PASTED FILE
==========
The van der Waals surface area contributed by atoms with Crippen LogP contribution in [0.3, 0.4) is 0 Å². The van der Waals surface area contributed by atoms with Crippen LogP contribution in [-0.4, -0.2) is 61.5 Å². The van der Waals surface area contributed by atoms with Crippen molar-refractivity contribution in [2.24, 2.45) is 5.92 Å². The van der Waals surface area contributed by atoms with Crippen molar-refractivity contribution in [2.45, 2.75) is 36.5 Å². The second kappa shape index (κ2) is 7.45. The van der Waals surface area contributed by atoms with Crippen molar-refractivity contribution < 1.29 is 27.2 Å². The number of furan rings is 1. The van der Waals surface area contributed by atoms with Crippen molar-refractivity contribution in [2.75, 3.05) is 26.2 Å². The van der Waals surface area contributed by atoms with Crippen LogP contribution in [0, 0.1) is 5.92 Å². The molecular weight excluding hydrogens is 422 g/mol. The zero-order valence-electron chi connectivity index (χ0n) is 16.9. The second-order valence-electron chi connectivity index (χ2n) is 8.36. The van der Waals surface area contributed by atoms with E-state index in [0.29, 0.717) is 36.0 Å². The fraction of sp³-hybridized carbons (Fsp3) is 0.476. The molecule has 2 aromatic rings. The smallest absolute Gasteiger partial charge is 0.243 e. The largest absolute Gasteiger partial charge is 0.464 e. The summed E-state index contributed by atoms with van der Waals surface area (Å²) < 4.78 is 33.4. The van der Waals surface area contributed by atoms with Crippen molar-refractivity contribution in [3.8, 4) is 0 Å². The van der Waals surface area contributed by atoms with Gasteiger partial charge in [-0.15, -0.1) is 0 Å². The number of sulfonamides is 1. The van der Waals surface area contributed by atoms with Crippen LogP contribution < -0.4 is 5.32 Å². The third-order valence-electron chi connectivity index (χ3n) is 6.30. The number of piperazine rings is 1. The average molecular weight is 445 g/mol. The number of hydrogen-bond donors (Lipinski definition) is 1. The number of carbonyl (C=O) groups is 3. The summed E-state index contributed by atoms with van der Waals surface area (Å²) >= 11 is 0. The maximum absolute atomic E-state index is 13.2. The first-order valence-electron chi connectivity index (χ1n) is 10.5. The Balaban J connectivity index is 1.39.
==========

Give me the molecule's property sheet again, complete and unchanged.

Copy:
The van der Waals surface area contributed by atoms with Crippen LogP contribution in [0.3, 0.4) is 0 Å². The van der Waals surface area contributed by atoms with Crippen LogP contribution in [-0.4, -0.2) is 61.5 Å². The van der Waals surface area contributed by atoms with Crippen molar-refractivity contribution in [2.24, 2.45) is 5.92 Å². The van der Waals surface area contributed by atoms with Crippen molar-refractivity contribution in [2.45, 2.75) is 36.5 Å². The second kappa shape index (κ2) is 7.45. The van der Waals surface area contributed by atoms with Crippen molar-refractivity contribution < 1.29 is 27.2 Å². The number of furan rings is 1. The van der Waals surface area contributed by atoms with Crippen molar-refractivity contribution in [2.75, 3.05) is 26.2 Å². The van der Waals surface area contributed by atoms with Crippen LogP contribution in [0, 0.1) is 5.92 Å². The molecular weight excluding hydrogens is 422 g/mol. The zero-order valence-electron chi connectivity index (χ0n) is 16.9. The second-order valence-electron chi connectivity index (χ2n) is 8.36. The van der Waals surface area contributed by atoms with E-state index in [0.29, 0.717) is 36.0 Å². The fraction of sp³-hybridized carbons (Fsp3) is 0.476. The molecule has 2 aromatic rings. The smallest absolute Gasteiger partial charge is 0.243 e. The largest absolute Gasteiger partial charge is 0.464 e. The summed E-state index contributed by atoms with van der Waals surface area (Å²) < 4.78 is 33.4. The van der Waals surface area contributed by atoms with Crippen molar-refractivity contribution in [3.8, 4) is 0 Å². The van der Waals surface area contributed by atoms with Gasteiger partial charge in [-0.15, -0.1) is 0 Å². The number of sulfonamides is 1. The van der Waals surface area contributed by atoms with Crippen LogP contribution < -0.4 is 5.32 Å². The third-order valence-electron chi connectivity index (χ3n) is 6.30. The number of piperazine rings is 1. The average molecular weight is 445 g/mol. The number of hydrogen-bond donors (Lipinski definition) is 1. The number of carbonyl (C=O) groups is 3. The summed E-state index contributed by atoms with van der Waals surface area (Å²) >= 11 is 0. The maximum absolute atomic E-state index is 13.2. The first-order valence-electron chi connectivity index (χ1n) is 10.5. The Balaban J connectivity index is 1.39.